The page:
So, what is a church to do if a Christian remarries after a divorce and their spouse is still living:

      Withhold the so-called “sacraments” from them? (Big deal. They’re just symbolic for most EvangeProts anyway.)

      Forbid them from raising their hands during worship?

      Make them wear T-Shirts with a red “A” on them?

      Make them stay in the lobby with the other unsanctified things during the worship service and not let them sit in a pew or chair until the sermon time?

      Don’t let them lay hands on and pray for other members during the ministry time?

      Disfellowship them?

      Make them go through a repentance process before they can be members of the body again? And then let them be handicapped members at most?

      Disallow them from serving in the church as a teacher or leader and only let them do parking lot or kitchen or janitor duty?

    • mbaker

      Because of the hard core attitude about remarriage being a sin in the church, we now have a generation of divorced Christians simply living together in secret. While they may not be in the same household, they are enjoying all the benefits of marriage, including sex, and yet patting themselves on the back because they have not broken the commandment not to remarry!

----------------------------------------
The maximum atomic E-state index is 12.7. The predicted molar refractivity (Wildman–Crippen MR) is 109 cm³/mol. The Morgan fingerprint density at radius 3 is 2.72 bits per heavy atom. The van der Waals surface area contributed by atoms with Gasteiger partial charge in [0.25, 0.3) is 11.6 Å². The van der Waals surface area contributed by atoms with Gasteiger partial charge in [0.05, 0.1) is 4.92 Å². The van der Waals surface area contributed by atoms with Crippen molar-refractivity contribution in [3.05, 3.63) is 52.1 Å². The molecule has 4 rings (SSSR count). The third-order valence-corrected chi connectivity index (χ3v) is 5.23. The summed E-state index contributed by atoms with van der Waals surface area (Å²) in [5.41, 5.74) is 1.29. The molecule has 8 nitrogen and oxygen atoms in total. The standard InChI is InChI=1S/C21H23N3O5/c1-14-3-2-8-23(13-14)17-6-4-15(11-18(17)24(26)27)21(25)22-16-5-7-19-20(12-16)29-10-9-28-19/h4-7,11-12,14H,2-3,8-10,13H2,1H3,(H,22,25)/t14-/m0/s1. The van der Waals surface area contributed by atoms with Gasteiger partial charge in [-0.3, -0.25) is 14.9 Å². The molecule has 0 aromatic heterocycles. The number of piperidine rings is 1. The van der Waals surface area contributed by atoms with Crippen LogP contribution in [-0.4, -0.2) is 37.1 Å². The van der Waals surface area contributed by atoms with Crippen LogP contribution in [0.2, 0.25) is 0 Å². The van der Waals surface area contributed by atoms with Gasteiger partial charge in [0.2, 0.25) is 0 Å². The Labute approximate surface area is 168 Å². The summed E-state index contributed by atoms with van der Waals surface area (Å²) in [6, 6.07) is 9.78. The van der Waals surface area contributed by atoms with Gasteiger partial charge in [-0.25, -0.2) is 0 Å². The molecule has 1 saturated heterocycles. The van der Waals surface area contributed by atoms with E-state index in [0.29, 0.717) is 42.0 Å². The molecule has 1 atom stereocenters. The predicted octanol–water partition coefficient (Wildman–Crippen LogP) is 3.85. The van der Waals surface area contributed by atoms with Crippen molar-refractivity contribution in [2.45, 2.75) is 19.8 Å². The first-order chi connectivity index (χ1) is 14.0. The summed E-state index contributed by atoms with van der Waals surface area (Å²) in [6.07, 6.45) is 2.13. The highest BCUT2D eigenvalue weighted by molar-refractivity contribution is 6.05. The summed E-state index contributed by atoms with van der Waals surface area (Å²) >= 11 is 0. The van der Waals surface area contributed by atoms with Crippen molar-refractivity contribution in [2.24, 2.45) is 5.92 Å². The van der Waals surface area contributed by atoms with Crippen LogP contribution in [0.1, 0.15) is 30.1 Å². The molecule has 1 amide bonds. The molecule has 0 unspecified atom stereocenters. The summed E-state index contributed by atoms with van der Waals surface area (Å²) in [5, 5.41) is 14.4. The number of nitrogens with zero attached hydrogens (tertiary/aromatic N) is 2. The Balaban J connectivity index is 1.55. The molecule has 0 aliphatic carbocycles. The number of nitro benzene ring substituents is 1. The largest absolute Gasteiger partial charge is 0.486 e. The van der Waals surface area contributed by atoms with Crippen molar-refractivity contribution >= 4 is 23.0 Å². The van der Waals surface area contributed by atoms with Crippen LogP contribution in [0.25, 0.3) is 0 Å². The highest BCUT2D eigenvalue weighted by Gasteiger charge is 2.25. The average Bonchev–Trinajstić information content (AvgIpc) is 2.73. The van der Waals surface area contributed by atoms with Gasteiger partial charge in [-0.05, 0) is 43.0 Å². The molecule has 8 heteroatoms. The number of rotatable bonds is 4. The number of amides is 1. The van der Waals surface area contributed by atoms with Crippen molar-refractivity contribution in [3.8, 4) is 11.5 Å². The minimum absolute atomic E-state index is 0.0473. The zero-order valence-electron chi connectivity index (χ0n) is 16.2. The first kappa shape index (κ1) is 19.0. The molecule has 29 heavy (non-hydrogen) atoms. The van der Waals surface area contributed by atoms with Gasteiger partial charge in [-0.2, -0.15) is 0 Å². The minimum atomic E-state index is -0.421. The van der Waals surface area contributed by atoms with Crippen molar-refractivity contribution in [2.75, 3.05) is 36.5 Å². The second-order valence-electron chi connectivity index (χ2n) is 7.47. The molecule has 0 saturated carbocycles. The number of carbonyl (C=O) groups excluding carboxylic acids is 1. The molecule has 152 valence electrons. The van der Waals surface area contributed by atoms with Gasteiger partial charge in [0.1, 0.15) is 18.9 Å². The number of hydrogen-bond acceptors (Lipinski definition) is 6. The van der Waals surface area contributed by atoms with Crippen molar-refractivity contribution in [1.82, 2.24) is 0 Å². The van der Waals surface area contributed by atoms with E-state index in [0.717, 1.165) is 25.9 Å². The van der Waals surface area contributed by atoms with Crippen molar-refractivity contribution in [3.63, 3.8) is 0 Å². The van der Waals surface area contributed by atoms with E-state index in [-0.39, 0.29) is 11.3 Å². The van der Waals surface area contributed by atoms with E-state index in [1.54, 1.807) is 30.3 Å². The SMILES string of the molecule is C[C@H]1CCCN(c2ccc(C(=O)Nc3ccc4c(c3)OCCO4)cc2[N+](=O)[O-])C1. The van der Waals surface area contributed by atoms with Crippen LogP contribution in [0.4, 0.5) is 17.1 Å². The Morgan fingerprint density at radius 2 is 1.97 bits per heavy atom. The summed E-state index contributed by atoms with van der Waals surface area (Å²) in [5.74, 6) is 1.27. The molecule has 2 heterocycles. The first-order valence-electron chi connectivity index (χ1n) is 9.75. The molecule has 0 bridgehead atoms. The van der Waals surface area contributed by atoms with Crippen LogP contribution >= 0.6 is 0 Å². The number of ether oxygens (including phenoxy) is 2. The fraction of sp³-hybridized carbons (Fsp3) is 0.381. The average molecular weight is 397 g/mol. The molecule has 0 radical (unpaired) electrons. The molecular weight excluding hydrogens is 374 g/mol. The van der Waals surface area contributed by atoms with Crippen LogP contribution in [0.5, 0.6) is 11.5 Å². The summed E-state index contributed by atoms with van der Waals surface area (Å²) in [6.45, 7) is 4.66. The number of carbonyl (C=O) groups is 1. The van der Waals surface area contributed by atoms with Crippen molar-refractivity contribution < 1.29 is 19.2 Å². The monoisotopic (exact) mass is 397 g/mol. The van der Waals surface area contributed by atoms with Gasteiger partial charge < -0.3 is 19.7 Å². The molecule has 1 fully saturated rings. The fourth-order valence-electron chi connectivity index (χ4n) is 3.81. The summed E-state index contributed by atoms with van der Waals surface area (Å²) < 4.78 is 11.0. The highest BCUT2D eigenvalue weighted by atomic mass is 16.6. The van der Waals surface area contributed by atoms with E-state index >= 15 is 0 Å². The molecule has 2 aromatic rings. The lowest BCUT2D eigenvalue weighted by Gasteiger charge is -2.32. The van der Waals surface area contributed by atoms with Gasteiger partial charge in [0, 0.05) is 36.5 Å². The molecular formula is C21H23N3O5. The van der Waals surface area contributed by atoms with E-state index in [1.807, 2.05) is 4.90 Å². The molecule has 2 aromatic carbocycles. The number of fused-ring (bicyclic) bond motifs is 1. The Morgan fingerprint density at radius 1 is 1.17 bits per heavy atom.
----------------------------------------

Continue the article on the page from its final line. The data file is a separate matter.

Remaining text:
What’s wrong with that picture? They have obeyed the prohibition about remarriage to the letter, but are still in sin.

      I believe it is better to remarry legally before the church, even if there is condemnation for it than to secretly live as if you were married, but brag that you kept the non re-marriage rule to the letter.